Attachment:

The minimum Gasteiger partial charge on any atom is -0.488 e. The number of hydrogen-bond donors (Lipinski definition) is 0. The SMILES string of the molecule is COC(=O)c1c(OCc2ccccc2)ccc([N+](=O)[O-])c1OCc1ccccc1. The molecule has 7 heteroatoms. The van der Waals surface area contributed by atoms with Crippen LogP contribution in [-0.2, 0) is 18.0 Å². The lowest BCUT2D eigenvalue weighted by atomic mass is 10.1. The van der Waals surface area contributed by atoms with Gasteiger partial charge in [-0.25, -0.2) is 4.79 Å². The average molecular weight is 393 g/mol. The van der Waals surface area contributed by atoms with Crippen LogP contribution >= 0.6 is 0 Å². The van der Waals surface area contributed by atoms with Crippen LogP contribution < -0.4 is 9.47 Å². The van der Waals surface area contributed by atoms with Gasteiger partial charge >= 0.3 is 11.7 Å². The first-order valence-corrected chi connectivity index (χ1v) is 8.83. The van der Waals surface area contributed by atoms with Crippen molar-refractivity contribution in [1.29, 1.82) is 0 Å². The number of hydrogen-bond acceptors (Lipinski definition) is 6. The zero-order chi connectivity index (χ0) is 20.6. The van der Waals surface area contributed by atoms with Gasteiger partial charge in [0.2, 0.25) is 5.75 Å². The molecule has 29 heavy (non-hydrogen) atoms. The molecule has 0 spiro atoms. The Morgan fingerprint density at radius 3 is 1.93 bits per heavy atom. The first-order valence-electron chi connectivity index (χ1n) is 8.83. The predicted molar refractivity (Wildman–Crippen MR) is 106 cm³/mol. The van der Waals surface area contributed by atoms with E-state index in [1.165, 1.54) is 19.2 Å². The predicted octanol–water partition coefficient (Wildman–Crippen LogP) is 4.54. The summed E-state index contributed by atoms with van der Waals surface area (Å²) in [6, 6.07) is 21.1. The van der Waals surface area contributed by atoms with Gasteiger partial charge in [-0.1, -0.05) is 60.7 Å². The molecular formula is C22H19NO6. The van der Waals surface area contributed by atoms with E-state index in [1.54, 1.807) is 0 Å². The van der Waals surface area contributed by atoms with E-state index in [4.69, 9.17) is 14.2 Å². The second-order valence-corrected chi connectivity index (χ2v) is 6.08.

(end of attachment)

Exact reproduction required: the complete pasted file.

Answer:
The minimum Gasteiger partial charge on any atom is -0.488 e. The number of hydrogen-bond donors (Lipinski definition) is 0. The SMILES string of the molecule is COC(=O)c1c(OCc2ccccc2)ccc([N+](=O)[O-])c1OCc1ccccc1. The molecule has 7 heteroatoms. The van der Waals surface area contributed by atoms with Crippen LogP contribution in [-0.2, 0) is 18.0 Å². The lowest BCUT2D eigenvalue weighted by atomic mass is 10.1. The van der Waals surface area contributed by atoms with Gasteiger partial charge in [-0.25, -0.2) is 4.79 Å². The average molecular weight is 393 g/mol. The van der Waals surface area contributed by atoms with Crippen LogP contribution >= 0.6 is 0 Å². The van der Waals surface area contributed by atoms with Crippen LogP contribution < -0.4 is 9.47 Å². The van der Waals surface area contributed by atoms with Gasteiger partial charge >= 0.3 is 11.7 Å². The first-order valence-corrected chi connectivity index (χ1v) is 8.83. The van der Waals surface area contributed by atoms with Crippen molar-refractivity contribution in [1.29, 1.82) is 0 Å². The number of hydrogen-bond acceptors (Lipinski definition) is 6. The zero-order chi connectivity index (χ0) is 20.6. The van der Waals surface area contributed by atoms with Gasteiger partial charge in [0.2, 0.25) is 5.75 Å². The molecule has 29 heavy (non-hydrogen) atoms. The molecule has 0 spiro atoms. The Morgan fingerprint density at radius 3 is 1.93 bits per heavy atom. The first-order valence-electron chi connectivity index (χ1n) is 8.83. The predicted molar refractivity (Wildman–Crippen MR) is 106 cm³/mol. The van der Waals surface area contributed by atoms with E-state index in [1.165, 1.54) is 19.2 Å². The predicted octanol–water partition coefficient (Wildman–Crippen LogP) is 4.54. The summed E-state index contributed by atoms with van der Waals surface area (Å²) in [6, 6.07) is 21.1. The van der Waals surface area contributed by atoms with Gasteiger partial charge in [-0.1, -0.05) is 60.7 Å². The molecular formula is C22H19NO6. The van der Waals surface area contributed by atoms with E-state index in [1.54, 1.807) is 0 Å². The van der Waals surface area contributed by atoms with E-state index in [4.69, 9.17) is 14.2 Å². The second-order valence-corrected chi connectivity index (χ2v) is 6.08.